Movie Review – The Last Summer of La Boyita

la_boyitaby William Eamon Workman

I hope that you love understated foreign films as much as I do because I’m about to rave over yet another one.  In my opinion, The Last Summer of La Boyita is one of the best “transgender” movies I’ve seen yet.  I put transgender in quotations because it’s not quite that simple; it’s more about gender ambiguity.  But if I had to give it one of the L, G, B, or T labels then that’s the one I would choose.

Jorgelina, played by Guadalupe Alonso, is spending a very boring summer at her home in a city in Argentina because her sister has recently decided she’s too old to play with kids.  She escapes her frustrations by joining her father on a trip to the country where she hopes to have better luck with her friend Mario, played by Nicolas Treise.  Mario seems strange though, always acting a bit stand-offish.  Then Jorgelina notices that he seems sick and has a very strange explanation for his condition.  When she tells her father and unbelievable secret emerges and shakes both the children and the adults to their core.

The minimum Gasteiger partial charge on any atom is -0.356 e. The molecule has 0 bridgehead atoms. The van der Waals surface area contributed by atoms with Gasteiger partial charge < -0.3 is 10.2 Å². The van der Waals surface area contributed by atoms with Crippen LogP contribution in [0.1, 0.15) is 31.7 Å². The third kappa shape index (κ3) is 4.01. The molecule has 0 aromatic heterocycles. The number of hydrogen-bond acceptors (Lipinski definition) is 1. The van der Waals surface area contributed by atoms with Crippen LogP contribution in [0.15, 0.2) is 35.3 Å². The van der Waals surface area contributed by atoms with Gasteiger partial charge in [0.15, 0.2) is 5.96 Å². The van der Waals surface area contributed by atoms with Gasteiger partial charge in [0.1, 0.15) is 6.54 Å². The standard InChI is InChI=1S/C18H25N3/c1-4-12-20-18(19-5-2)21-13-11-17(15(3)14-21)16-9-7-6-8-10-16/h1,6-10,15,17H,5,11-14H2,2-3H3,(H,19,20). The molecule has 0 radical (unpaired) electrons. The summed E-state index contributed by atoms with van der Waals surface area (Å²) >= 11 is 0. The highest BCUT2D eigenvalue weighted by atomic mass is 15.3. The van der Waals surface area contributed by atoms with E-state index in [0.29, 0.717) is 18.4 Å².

This is a beautiful story about independence, strength, and friendship.  I don’t think that writer and director Julia Solomonoff could have done a better job.  Rather than filling every moment with words and actions, she allows the quiet expressions of the children tell how they are feeling and growing.  The children do a wonderful job at acting natural, as though they not only understand their roles but are their characters.  This story didn’t let me down at the end either.  We come away with real closure, knowing that these children have grown from their experiences and have taken one more step towards adulthood.  I love everything about this movie and will probably watch it several more times.  For a movie this good I have to rate it five shining gold stars.

I know that minimalist films are a bit of a niche and that not everyone likes them.  However, that is the typical style of foreign movies and other countries make more/better LGBT films.  That’s why I review so many of them and I hope you come to love them as I have.

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